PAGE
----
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Pokorny's dictionary :

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Number: 1563
Root: pū̆-2 : peu̯ǝ-
English meaning: to rot, stink
German meaning: `faulen; stinken'
General comments: vermutlich aus einem pu `pfui!' entwickelt
Derivatives: pū-ti- `Fäulnis', pu-tro- `verfault'; pū̆-to- `podex, cunnus'
Material: Ai. pū́yati `wird faul, stinkt' = av. puyeiti `wird faul', ai. pūya-, -m `Eiter', pū́ti- `faul, stinkend; Jauche, Eiter' = av. pūtay- `Fauligwerden, Verwesung'; pashto pūl `Trübung des Auges', westosset. ambud `faul'; ai. pū̆tāu (: aisl. fuð) `Hinterbacken'; mit -sk̂o-: mpers. pūsinītan `faulen', aisl. fauskr `morsches Holz'; arm. hu `eitriges Blut'; gr. πύ̄θω `manche faulen', πύ̄θομαι `faule', πύον (*puʷom), πύος, -εος n. `Eiter'; vielleicht auch πῡός m., πυ̃αρ, πύ̄ατος, πῡετία `Biestmilch'; lat. pūs, pūris `Eiter' (*puu̯os), pūteō, -ēre `faulen', pūtidus `faul' (von einem Partiz. *pū-to-s), pŭter, -tris, -tre `faul, morsch' mit ŭ-, wie mir. othrach `Misthaufen', wohl auch othar `ein Kranker' (*putro-), othar-lige `Krankenbett, Begräbnisplatz'; aisl. fūinn `verfault, rott', fūi `Fäulnis', fūna `faulen', feyja `verfaulen lassen, verrotten lassen', got. fūls, aisl. fūll, ags. ahd. fūl `faul';

    aisl. fuð f. `cunnus', mhd. vut `cunnus', alem. vüdeli Kinderwort `Popo', geminiert mhd.votze; lit. pųvù, púti `faulen', Kausat. púdau, -yti `faulen machen', lett. pũt `faulen', Kausat. pũdêt `faulen machen', lit. piáulas (*pēu-lo-s) m. `verfaulter Baum', lett. praûls `verfaultes Holz' (*pĺauls), lit. púliai m. Pl. `Eiter', puvė̃s(i)ai m. Pl. `verfaulte Sachen', lett. puveši m. Pl. `Eiter', pũžńi m. Pl. ds., papuve f. `Brachfeld'.

    mit ĝ: aisl. fūki `Stank', nisl. fūki auch `verfaultes Seegras, Seetang', wie lett. pũnis `faulendes, eiterndes', pũnes Pl. `Modererde';

    mit s: norw. føyr (*fauza-) `morsch', ndl. voos `schwammig', schweiz. gefōsen `morschgeworden'; über aisl. fauskr s. oben;

References: WP. II 82, WH. II 391 f., Trautmann 234; G. Liebert Nominalsuff. -ti- 151.
Pages: 848-849
PIE database: PIE database
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Indo-European etymology :

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Proto-IE: *pū-
Meaning: to rot; pus
Old Indian: pū́yati `to become foul or putrid, stink'; pū́ya- m., n. `pus', pū́ti- `putrid, stinking', m. `purulent matter, pus'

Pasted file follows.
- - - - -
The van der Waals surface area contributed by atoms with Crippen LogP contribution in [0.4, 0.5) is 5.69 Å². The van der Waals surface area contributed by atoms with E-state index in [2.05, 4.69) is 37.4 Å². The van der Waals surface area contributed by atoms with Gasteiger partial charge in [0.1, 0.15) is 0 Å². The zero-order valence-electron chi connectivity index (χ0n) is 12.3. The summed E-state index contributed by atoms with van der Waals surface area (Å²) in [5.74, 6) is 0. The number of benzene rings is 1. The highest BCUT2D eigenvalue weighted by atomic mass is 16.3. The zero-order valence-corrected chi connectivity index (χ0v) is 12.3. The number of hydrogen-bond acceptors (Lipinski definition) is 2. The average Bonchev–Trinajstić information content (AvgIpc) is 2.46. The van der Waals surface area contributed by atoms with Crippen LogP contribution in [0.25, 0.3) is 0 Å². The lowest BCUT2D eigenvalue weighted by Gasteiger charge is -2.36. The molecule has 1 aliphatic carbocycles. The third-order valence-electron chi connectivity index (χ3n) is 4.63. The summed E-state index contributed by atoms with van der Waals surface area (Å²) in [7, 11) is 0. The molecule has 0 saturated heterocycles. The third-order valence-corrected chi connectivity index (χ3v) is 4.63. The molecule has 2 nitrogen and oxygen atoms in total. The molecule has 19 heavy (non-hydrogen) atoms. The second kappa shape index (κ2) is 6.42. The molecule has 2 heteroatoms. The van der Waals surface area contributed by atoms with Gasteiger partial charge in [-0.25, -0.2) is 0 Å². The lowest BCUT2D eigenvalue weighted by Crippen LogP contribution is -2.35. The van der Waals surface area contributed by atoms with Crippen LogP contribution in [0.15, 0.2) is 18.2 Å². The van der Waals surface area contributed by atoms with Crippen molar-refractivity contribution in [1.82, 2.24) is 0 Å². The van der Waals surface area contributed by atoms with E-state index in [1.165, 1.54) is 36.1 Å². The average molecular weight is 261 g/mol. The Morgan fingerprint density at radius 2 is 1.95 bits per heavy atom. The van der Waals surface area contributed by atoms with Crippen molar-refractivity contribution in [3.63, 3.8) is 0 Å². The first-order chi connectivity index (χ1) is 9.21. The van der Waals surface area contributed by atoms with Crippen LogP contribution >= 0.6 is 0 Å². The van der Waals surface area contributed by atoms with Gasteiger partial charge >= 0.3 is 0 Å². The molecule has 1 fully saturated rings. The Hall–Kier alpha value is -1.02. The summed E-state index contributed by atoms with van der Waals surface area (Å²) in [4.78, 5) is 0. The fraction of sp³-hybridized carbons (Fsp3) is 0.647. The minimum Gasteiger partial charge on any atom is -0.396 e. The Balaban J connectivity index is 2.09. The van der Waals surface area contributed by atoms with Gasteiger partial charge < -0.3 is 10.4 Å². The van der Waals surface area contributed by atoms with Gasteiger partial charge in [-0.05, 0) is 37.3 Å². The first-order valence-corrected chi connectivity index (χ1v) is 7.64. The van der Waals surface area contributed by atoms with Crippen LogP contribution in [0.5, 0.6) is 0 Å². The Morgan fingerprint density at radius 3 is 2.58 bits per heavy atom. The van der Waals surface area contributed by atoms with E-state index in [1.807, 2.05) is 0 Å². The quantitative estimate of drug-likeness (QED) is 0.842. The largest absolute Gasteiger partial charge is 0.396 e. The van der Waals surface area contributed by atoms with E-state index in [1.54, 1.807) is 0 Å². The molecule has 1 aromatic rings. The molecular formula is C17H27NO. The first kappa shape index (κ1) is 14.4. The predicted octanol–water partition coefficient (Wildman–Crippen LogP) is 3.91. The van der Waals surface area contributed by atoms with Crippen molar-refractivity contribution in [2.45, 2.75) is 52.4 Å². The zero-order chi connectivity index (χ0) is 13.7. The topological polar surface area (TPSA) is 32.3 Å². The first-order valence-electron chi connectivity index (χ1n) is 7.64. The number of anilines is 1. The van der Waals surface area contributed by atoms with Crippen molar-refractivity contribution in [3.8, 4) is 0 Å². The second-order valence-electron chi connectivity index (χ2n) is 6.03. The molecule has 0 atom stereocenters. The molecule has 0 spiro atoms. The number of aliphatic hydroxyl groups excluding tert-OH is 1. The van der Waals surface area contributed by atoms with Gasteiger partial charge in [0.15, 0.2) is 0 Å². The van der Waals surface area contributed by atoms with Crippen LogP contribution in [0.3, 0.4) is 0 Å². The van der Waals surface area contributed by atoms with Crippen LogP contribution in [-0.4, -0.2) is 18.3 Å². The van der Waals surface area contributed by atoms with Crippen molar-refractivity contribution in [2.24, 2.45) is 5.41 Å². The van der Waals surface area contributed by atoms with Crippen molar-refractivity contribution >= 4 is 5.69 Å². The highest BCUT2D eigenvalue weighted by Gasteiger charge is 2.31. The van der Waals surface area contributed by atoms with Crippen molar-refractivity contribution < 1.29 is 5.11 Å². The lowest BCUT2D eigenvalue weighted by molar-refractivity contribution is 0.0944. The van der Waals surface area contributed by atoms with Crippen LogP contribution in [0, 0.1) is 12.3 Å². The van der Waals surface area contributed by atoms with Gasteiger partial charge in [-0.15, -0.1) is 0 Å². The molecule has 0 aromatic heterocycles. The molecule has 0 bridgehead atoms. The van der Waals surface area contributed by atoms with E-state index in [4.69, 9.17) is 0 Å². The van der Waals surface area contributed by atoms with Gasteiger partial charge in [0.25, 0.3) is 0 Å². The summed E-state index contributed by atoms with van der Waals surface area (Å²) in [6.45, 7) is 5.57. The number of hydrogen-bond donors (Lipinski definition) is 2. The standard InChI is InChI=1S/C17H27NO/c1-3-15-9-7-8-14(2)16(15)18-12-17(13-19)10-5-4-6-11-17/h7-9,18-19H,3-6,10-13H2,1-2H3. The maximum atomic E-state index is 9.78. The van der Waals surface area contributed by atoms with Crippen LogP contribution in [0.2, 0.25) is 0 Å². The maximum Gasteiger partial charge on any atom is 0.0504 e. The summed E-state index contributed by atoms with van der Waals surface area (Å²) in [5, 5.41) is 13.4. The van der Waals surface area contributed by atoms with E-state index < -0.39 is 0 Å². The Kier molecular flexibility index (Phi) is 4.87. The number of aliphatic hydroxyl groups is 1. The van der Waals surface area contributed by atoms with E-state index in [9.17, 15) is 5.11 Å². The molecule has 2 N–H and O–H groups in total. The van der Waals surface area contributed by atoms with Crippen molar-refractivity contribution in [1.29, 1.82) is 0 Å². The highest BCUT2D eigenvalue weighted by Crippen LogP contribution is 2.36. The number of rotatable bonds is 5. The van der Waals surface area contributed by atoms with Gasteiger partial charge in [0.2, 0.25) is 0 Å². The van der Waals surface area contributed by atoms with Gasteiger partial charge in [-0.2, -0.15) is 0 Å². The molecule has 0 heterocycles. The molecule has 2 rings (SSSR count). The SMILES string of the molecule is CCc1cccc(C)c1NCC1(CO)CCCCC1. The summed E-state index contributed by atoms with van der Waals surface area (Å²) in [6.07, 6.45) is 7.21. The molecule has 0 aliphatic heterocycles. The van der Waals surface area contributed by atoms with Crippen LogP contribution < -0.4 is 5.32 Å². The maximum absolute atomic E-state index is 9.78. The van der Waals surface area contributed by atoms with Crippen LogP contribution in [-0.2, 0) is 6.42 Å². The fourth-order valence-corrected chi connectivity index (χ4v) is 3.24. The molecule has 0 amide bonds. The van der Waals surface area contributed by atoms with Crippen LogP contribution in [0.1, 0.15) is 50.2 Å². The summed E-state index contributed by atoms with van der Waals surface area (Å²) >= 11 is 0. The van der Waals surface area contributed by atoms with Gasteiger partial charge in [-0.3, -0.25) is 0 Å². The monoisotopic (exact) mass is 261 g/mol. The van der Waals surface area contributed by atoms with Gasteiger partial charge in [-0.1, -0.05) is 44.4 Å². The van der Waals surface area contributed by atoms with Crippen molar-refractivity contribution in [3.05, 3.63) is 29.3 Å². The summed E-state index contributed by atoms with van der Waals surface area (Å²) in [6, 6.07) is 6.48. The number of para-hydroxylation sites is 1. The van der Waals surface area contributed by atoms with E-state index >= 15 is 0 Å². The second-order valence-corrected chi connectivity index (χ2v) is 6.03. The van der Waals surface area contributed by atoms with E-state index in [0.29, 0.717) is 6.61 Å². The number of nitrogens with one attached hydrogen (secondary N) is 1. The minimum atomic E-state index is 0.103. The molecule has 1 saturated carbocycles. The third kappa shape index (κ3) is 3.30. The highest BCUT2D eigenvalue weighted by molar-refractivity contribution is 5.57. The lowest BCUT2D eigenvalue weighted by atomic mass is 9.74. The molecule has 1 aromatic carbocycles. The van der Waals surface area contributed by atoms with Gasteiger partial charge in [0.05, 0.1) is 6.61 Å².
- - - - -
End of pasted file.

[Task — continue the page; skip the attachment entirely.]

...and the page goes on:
Avestan: puyeiti `wird faul'; pūtay- `Fauligwerden, Verwesung'
Armenian: hu `eitriges Blut'
Old Greek: pǖ́thō, aor. pǖ̂sai̯ (/pǘsai̯) `verfaulen machen, vermodern lassen', pǖ́thomai̯ `faulen, verwesen'; pǘo-n, pǘos n. `Eiter'; ? pǖó-s m. `Biestmilch, erste Muttermilch', pǘo-n n. `id.', pǘas n., pǘar, -atos `id.'
Baltic: *pū̂- (1) vb. intr., *pū̃-j-a- adj., *pū̂-l-ia- c., *peû-l-a-/*peũ-l-a- c., *puw-u- adj.
Germanic: *fau-ja- vb., *fūw-a- vb., *fū-l-a- adj., *fau-s-k-a- adj., *fáu-s-a- adj., *fau-z-á- adj.; *fauz-iōn- f., *fū-k-an- m., *fū-n-ī(n-) f., *fū-jan- m.
Latin: pūs, pūris f. `Eiter', pūtēre `faulen', pūtidus, -a `faul', puter, -tris `faul, morsch'
Celtic: MIr othrach `Misthaufen'
Russ. meaning: гнить
References: WP II 81
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Baltic etymology :

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Proto-Baltic: *pū̂- (1) vb. intr., *pū̃-j-a- adj., *pū̂-l-ia- c., *peû-l-a-/*peũ-l-a- c., *puw-u- adj.
Meaning: rot
Indo-European etymology: Indo-European etymology
Lithuanian: pū́ti (pū̃va/pū̃na/pū́sta, pùva) `faulen, modern, verwesen, vereitern, verfallen, faul im Bett liegen', pū̃ja- 'verfault', pl. pū́liai `Eiter', piáula -s, piaũla-s 'verfaultes, morsches Holz', pū́tra 'etwas Angefaultes, körperlich verfallene Person', puvù- 'faulbar, verweslich'
Lettish: pũt (pũstu, puvu) 'faulen, modern; lange schlafen, faulenzen'; pũznis 'Fauliges, Eiterndes; Lagerstätte eines Tieres'
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Germanic etymology :

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Proto-Germanic: *faujan- vb., *fūwan-, *faujan-, *fūla-, *fauska-, *fáusa-, *fauzá-; *fauziōn, *fūkēn, *fūnī(n), *fūjēn
Meaning: rot, rotten, pus
IE etymology: IE etymology
Gothic: ful-s `decomposed, foul'
Old Norse: fūin-n `verfault, rott', fūi m. `Fäulnis', fūna wk. `verwesen, verfaulen', feyja wk. `verfaulen lassen'; fūl-l `faul, stinkend'; fausk-r m. `vermodertes Holz', fauski m. `id'; feyra f. `inneres, poröses Zellgewebe im Knochen'; fūki m. `Gestank', NIsl fūki `id.; fauler Seetang'
Norwegian: dial. föyr `schwammartig'; dial. föyra `Zellgewebe'; fūl `ranzig, geil, böse'; fausk
Swedish: ful `faul'; dial. fausk, fösk `morsches Holz'
Danish: ful `hässlich'
Old English: fūl `faul'; fyne `Feuchtigkeit, Morast', fynig `feucht'
English: foul; finew
Old Frisian: fūlnisse `rotting, vuiligheid'
Old Saxon: fūl `faul', fūlitha `rotting'
Middle Dutch: vuul; voos `schwammig'; voosch
Dutch: vuil; voos `schwammig', vuns
Old Franconian: fūlitha `rotting, vuiligheid'
Middle Low German: vūl
Old High German: fūl (9.Jh.) `faul'
Middle High German: vūl, voul adj. 'morsch, faul, verfault; gebrechlich, schwach'
German: faul; { schweiz. gefosen `morschgeworden' }
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